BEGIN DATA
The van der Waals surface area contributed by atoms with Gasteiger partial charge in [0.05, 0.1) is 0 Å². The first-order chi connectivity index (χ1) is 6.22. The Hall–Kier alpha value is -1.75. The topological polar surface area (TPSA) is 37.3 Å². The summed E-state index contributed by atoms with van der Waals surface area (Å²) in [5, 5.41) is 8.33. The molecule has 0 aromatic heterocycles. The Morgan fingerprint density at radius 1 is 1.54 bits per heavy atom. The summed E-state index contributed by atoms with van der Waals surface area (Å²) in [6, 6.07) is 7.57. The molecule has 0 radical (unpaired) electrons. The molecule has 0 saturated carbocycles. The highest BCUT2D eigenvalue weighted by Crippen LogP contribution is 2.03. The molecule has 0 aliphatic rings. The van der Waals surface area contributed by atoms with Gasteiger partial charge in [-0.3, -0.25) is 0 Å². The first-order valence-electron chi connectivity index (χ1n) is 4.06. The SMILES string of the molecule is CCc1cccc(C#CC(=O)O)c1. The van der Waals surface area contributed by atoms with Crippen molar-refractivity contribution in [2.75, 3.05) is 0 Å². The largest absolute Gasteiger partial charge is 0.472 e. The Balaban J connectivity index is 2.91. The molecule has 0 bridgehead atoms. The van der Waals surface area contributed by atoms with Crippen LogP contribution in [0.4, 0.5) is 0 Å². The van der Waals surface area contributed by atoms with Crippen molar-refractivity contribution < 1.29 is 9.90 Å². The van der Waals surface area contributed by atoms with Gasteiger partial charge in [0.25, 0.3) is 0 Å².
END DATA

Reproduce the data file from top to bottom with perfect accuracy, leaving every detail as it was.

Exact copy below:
The van der Waals surface area contributed by atoms with Gasteiger partial charge in [0.05, 0.1) is 0 Å². The first-order chi connectivity index (χ1) is 6.22. The Hall–Kier alpha value is -1.75. The topological polar surface area (TPSA) is 37.3 Å². The summed E-state index contributed by atoms with van der Waals surface area (Å²) in [5, 5.41) is 8.33. The molecule has 0 aromatic heterocycles. The Morgan fingerprint density at radius 1 is 1.54 bits per heavy atom. The summed E-state index contributed by atoms with van der Waals surface area (Å²) in [6, 6.07) is 7.57. The molecule has 0 radical (unpaired) electrons. The molecule has 0 saturated carbocycles. The highest BCUT2D eigenvalue weighted by Crippen LogP contribution is 2.03. The molecule has 0 aliphatic rings. The van der Waals surface area contributed by atoms with Gasteiger partial charge in [-0.3, -0.25) is 0 Å². The first-order valence-electron chi connectivity index (χ1n) is 4.06. The SMILES string of the molecule is CCc1cccc(C#CC(=O)O)c1. The van der Waals surface area contributed by atoms with Crippen molar-refractivity contribution in [2.75, 3.05) is 0 Å². The largest absolute Gasteiger partial charge is 0.472 e. The Balaban J connectivity index is 2.91. The molecule has 0 bridgehead atoms. The van der Waals surface area contributed by atoms with Crippen LogP contribution in [0.4, 0.5) is 0 Å². The van der Waals surface area contributed by atoms with Crippen molar-refractivity contribution < 1.29 is 9.90 Å². The van der Waals surface area contributed by atoms with Gasteiger partial charge in [0.25, 0.3) is 0 Å².